A late start and a 35 year-old man with chest pain in a Government building. He had no medical history and there was no family cardiac history but his pain was the ‘tightening band’ kind and it started when he was at rest - always a suspicious event. He’d walked from the underground station to work and had let the pain ‘settle’ before calling an ambulance an hour later because it hadn’t quite gone away. This was a risky strategy but one I fully understand as this is probably how I’d behave if I got pain like that. No healthy person wants to admit that they may be having a heart attack.
His ECG had several anomalies on it – an inversion in one of the leads that should have been positive and, despite two printouts to rule out vibration, his P waves were multiple and possibly suggestive of an AV block but, until he’d gone to hospital and had a more thorough check, there was no way of telling one way or the other whether he was in trouble.
Ovarian cysts are painful and I fully appreciate the struggle women have with this condition if not dealt with definitively, so my next patient, a 24 year-old, who was rolling about on the floor of her office while her two extremely concerned and often slightly obstructive colleagues looked on, made for a challenging scenario. She was three floors up with no lift available and I had to manage her, her two companions and the possibility of walking her down those steps to the car, without losing control of the situation.
Apart from the pain, there was no need for this call to be more than a simple in-car transfer but the young woman made life very hard for me. She wouldn’t communicate, insisting only that she would be ‘fine’ and she attempted to pass out several times, in between bouts of thrashing and rolling. Getting obs was all but impossible and I gave her Entonox but she wouldn’t use it properly. Her friends were too close and too involved and had to be told several times to let me do my job. Granted they had probably never seen someone in such pain before but physically getting in the way and verbally interrupting wasn’t helping at all.
A crew turned up because this was given a Red category (breathing difficulties), so I got help when I had her at the top of the second flight of stairs. If she’d dramatically collapsed she may have taken me with her when she tumbled but, with encouragement and a few reminders to stay upright, we got her into the ambulance. She proved just as difficult for the crew when she threw herself to the floor of the vehicle and delayed the journey to hospital even more. Meanwhile, outside, her two friends huddled the back doors and became a real problem – the traffic (including buses and lorries) was slowly edging past the ambulance in a very narrow street and they were at risk. They had to be told to move out of the way of danger several times before they got the hint.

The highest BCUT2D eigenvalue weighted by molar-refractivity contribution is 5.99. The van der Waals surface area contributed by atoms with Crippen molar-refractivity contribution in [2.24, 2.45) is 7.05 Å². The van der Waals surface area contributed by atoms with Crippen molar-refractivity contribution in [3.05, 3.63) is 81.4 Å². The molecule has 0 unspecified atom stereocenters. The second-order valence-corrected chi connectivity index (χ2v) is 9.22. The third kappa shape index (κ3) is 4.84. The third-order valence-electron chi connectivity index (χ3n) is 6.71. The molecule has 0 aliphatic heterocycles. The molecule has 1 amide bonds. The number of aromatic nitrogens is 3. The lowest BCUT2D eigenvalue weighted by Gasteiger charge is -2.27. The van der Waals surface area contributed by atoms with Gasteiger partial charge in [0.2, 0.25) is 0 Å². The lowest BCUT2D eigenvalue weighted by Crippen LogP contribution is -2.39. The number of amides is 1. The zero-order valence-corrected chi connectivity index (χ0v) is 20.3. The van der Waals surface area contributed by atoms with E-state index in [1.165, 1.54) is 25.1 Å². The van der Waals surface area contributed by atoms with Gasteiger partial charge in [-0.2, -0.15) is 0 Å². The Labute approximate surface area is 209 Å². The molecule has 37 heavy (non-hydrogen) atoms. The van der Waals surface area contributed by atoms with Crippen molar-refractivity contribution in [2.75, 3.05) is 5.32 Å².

I left the crew to it as they tried to get the woman to sit on a chair for the trip and I told the pair what they obviously didn’t want to hear. The woman in pain did not want them to travel with her. No doubt my strict attitude to controlling the situation and this announcement from their stricken colleague will earn me a complaint but this is something the public need to understand – we are there to do a job and we need to feel safe while doing it; removing any risk or possibility of risk to ourselves, the patient and others is of primary importance, even if that means a sterner attitude. Not rude - stern.
Another pain that can be unbearable is that which is generated by damage to the spine, the cord or the muscles around the vertebrae. A 31 year-old man slumped awkwardly in his chair at work as I administered (or he administered) Entonox to reduce the agony he was suffering after a diagnosis of ‘back problems – unknown aetiology’ was given by his doctor - and then he was left to cope with tablet analgesia and the promise of physiotherapy. He’s on a waiting list.
His problems started with a bout of Epididymitis and, after a check for other problems, he was told that this was probably to blame for his backache. It wasn’t, so now he has to get by when it strikes. Today, however, he couldn’t even stand up and it took a lot of gas and air to get him moving to the car. Neurologically he was fine but he needed something done to help him and that’s why he went to A&E. Unfortunately he was then sent to the waiting area and I had to take my Entonox away from him. Poor guy.
Breaking your ‘funny bone’ isn’t funny at all – I’ve yet to see someone laughing their heads off after doing it, unless they have been given Entonox and Morphine. A call to a GP surgery for a 74 year-old man with heart problems (currently being dealt with by said GP), left me a little annoyed because the gentleman had fallen on the steps outside the surgery after having just seen his doctor and all they did was take him in, sit him down and call an ambulance for a ‘possible broken shoulder’. I arrived to find him on his own and with nobody around initially to tell me what was going on. There were no notes with him until I asked for them and the Receptionist wasn’t interested.
This man had been left sitting in pain, unable to move his arm and with no examination having been done to ensure that an open fracture hadn’t occurred or that neurological or circulatory damage hadn’t taken place as a result of his injury. He’s had three heart attacks, so I am surprised that no basic obs were carried out prior to my arrival. I think there was a duty of care in this instance and it was left to me to do everything possible to ease his pain and protect his broken limb. All it took was an arm sling – a basic first aid skill.